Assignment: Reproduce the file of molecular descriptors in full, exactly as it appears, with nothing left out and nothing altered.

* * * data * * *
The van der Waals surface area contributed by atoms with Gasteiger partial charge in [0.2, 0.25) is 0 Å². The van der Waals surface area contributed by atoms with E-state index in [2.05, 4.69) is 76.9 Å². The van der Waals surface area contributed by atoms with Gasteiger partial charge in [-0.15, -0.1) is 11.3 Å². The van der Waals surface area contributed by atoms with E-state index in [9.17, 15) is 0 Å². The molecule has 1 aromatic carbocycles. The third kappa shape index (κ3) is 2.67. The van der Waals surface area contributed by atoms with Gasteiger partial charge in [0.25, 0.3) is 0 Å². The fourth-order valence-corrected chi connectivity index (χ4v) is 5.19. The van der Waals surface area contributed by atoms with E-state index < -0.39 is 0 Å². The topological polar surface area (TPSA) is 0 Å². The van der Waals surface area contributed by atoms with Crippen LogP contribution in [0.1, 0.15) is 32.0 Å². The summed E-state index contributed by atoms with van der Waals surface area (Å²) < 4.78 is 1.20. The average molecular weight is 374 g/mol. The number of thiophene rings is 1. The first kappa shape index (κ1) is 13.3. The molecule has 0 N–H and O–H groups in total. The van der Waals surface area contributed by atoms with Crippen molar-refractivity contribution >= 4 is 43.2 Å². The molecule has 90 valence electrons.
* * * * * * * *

The van der Waals surface area contributed by atoms with Gasteiger partial charge in [0.2, 0.25) is 0 Å². The van der Waals surface area contributed by atoms with E-state index in [2.05, 4.69) is 76.9 Å². The van der Waals surface area contributed by atoms with Gasteiger partial charge in [-0.15, -0.1) is 11.3 Å². The van der Waals surface area contributed by atoms with E-state index in [9.17, 15) is 0 Å². The molecule has 1 aromatic carbocycles. The third kappa shape index (κ3) is 2.67. The van der Waals surface area contributed by atoms with Gasteiger partial charge in [0.25, 0.3) is 0 Å². The fourth-order valence-corrected chi connectivity index (χ4v) is 5.19. The van der Waals surface area contributed by atoms with E-state index < -0.39 is 0 Å². The topological polar surface area (TPSA) is 0 Å². The van der Waals surface area contributed by atoms with Crippen LogP contribution in [0.1, 0.15) is 32.0 Å². The summed E-state index contributed by atoms with van der Waals surface area (Å²) < 4.78 is 1.20. The average molecular weight is 374 g/mol. The number of thiophene rings is 1. The first kappa shape index (κ1) is 13.3. The molecule has 0 N–H and O–H groups in total. The van der Waals surface area contributed by atoms with Crippen molar-refractivity contribution >= 4 is 43.2 Å². The molecule has 90 valence electrons.